As Thailand’s royal interregnum approaches, the country’s ruling class has been seized by what amounts almost to a reign of terror, with Crown Prince Maha Vajiralongkorn apparently clearing out his enemies in a fashion that goes back to the installation of a long line of Rama kings.

This is scenario one. The article is undoubtedly correct in assessing that The Dictator, “Prime Minister Prayuth Chan-ocha … appears to have accepted Vajiralongkorn as the next king and is seeking to manage the situation the best way he can.” Yet another scenario, not mentioned in the article, is that the military junta and perhaps even some Privy Council members are conducting the purge, cutting the prince off from his networks of support and loot, thus making him dependent on the junta, military and Privy Council (scenario two).

The article does lend some credence to second scenario when it observes that “Vajiralongkorn is so thoroughly detested in royal circles that efforts have been vainly made to sideline him for his associations with Chinese gangsters, his womanizing and his refusal to adhere to royal rules.” However as an unnamed source declares in the Asia Sentinel story, “There is no longer any doubt that the prince will become the king.” If that is so, then controlling his funds and advisers might make sense.

The widespread fear that surrounds the most recent purge is also noted. With the king not having been seen for some time, and rumors that he may have already passed, no one dares speculate for fear of jail or worse.

Describing the “four-times-married” 63 year-old prince as a “wastrel,” he “spends most of his time in Germany although he has made recent periodic trips back to Thailand to seek to rehabilitate his image, most principally through a series of bicycle rides in honor of his ailing parents.”

It is these bike rides that seem to be at the center of the current purge, with “a source in Bangkok” revealing that “the prince has become enraged over allegations that people in his entourage have apparently been profiting from the sale of ‘Bike for Mom’ and ‘Bike for Dad’ souvenir and promotional items.”

While other reports have mentioned CP tycoon Dhanin Chearavanont, this article claims that the purge follows complaints about “Suriyan Sucharitpolwong, better known as Mor Yong, the prince’s soothsayer, allegedly because he went to spirits [and Chang beer] tycoon Charoen Sirivadhanabhakdi, Thailand’s second-richest man, to ask for funds for the Bike for Dad event.” Such “asks” have been common and accepted in the past, so it isn’t clear what has gone on in this case, but “Charoen is said to have complained to Princess Sirindhorn, who told her brother in Germany.  That has blown up into a major incident with the arrest of the fortune teller and others.  Dozens of army and police officials are believed to be under fire.”

There’s a couple of things here. First, the link between the prince and his sister has sometimes been seen as distant and competitive, and this claim would not support that. Second, the scenario one claim made in the article seems difficult to fit with the terror and vengeance of the arrests and investigations. Sure, the “Prince is said to be trying to whitewash his image ahead of  the succession,” but skimming is the norm for those close to the palace. Why get flustered about it now? The story says: “He [the prince] is also said to be outraged that most of the people who have helped run his networks over recent decades have been skimming money from them too.” A source is quoted: “I have no idea why the prince would be so angry about this, because it’s standard for everybody to take their cut. But anyway, the prince is sending a message to everybody — don’t fuck with me ahead of the succession.”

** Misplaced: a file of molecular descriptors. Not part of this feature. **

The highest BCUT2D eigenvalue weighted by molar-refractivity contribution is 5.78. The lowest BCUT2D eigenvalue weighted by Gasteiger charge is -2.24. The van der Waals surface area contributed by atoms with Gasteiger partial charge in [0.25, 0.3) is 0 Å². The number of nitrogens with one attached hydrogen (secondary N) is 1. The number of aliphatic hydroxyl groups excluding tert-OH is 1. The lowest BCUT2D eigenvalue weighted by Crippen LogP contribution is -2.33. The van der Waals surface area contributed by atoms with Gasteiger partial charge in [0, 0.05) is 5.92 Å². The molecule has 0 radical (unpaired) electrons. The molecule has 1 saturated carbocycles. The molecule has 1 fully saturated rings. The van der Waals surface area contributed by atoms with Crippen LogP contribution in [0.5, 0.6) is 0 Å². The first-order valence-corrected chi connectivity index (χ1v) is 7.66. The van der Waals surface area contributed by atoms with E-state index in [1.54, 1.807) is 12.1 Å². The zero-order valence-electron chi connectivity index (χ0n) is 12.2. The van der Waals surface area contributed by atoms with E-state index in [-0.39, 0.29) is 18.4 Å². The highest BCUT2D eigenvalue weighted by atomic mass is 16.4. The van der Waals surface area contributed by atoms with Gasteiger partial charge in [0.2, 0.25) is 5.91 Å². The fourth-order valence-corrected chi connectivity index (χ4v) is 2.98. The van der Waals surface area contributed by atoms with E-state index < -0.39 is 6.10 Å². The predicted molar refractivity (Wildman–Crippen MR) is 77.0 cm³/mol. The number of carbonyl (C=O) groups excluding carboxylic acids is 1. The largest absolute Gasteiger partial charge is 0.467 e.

Unless it is scenario two.

The story also directly refers to another social media event that has terrified local media:

In the latest purge, two top police officials have died mysteriously and a third has disappeared. Major General Phisitsak Seniwong Na Ayutthaya, the prince’s main bodyguard, died in mid-October.  Local media have been so terrified by the situation that they have hesitated to name Phisitsak in print. His family was told he had committed suicide by hanging himself with his shirt.

As is well-known, Police Major Prakrom Warunprapha, caught up in this latest purge also died while in military custody, with the military junta claiming he committed suicide by hanging himself. In the purge late last year, another police officer died when he fell, committed suicide or was pushed from a hospital window. Another senior police officer associated with the organizing of the biking events has “disappeared” and an army officer has gone into hiding across the border.

These deaths have been the subject of considerable conjecture, with some saying that the two most recent “suicides” are suspicious, not least because:

Sources in Bangkok say both were beaten and tortured. Instead of releasing the bodies to their families, as is the case for most Buddhist deaths to give time for making merit and preparing the bodies for the afterlife, the two were rushed to crematoriums and immediately burned.  The gossip in Bangkok is that officials wanted to hide the evidence of torture.